Managing the Business Risks of Open Innovation

This report from McKinsey suggests that a leading factor governing whether or not open innovation will gain traction in your industry is the likelihood that open and proprietary competitors will clash over intellectual property rights.

If open-source initiatives appear to infringe upon the patents of specialized firms providing proprietary solutions, they will naturally seek to defend their IP – which will slow down or stall the adoption of open innovation in that market.

One way to sidestep this challenge is to cooperate with industry peers to form “IP-free zones,” as IBM did with a number of its patents in 2004 that conflicted with Linux, a new open-source operating system at the time. By voluntarily pledging not to enforce hundreds of IBM’s own patents so long as users of the IP were pursuing only open-source purposes, the company led the creation of an alliance of patent holders dependent on (and willing to defend) open-source software against lawsuits.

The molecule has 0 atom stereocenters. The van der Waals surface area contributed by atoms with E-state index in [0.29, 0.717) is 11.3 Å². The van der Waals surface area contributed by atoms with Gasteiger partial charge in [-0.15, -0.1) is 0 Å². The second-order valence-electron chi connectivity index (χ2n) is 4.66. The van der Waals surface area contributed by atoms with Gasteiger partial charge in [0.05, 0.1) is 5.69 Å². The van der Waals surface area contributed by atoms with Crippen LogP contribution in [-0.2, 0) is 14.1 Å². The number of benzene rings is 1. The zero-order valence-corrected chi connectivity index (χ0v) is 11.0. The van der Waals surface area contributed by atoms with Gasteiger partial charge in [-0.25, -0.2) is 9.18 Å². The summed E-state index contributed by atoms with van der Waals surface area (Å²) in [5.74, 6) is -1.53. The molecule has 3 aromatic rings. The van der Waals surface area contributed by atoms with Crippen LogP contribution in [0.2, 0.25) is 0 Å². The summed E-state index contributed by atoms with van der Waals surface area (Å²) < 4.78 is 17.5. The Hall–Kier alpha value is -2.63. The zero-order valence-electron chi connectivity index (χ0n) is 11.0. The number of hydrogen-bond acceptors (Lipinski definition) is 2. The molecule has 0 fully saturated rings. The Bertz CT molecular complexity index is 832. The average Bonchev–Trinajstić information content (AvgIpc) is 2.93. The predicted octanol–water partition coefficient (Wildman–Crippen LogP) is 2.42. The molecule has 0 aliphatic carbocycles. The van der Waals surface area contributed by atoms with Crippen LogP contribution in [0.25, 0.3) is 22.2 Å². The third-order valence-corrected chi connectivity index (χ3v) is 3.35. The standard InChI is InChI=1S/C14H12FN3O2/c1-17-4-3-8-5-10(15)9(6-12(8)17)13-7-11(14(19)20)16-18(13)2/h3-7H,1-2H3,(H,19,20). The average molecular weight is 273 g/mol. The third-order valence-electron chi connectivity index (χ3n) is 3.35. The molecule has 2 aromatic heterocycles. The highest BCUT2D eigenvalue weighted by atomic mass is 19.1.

Can this type of cooperation occur in other industries? The authors of this report look at public data on an industry-by-industry basis, and offer some tips to companies thinking about expanding their business strategies to incorporate open innovation initiatives.

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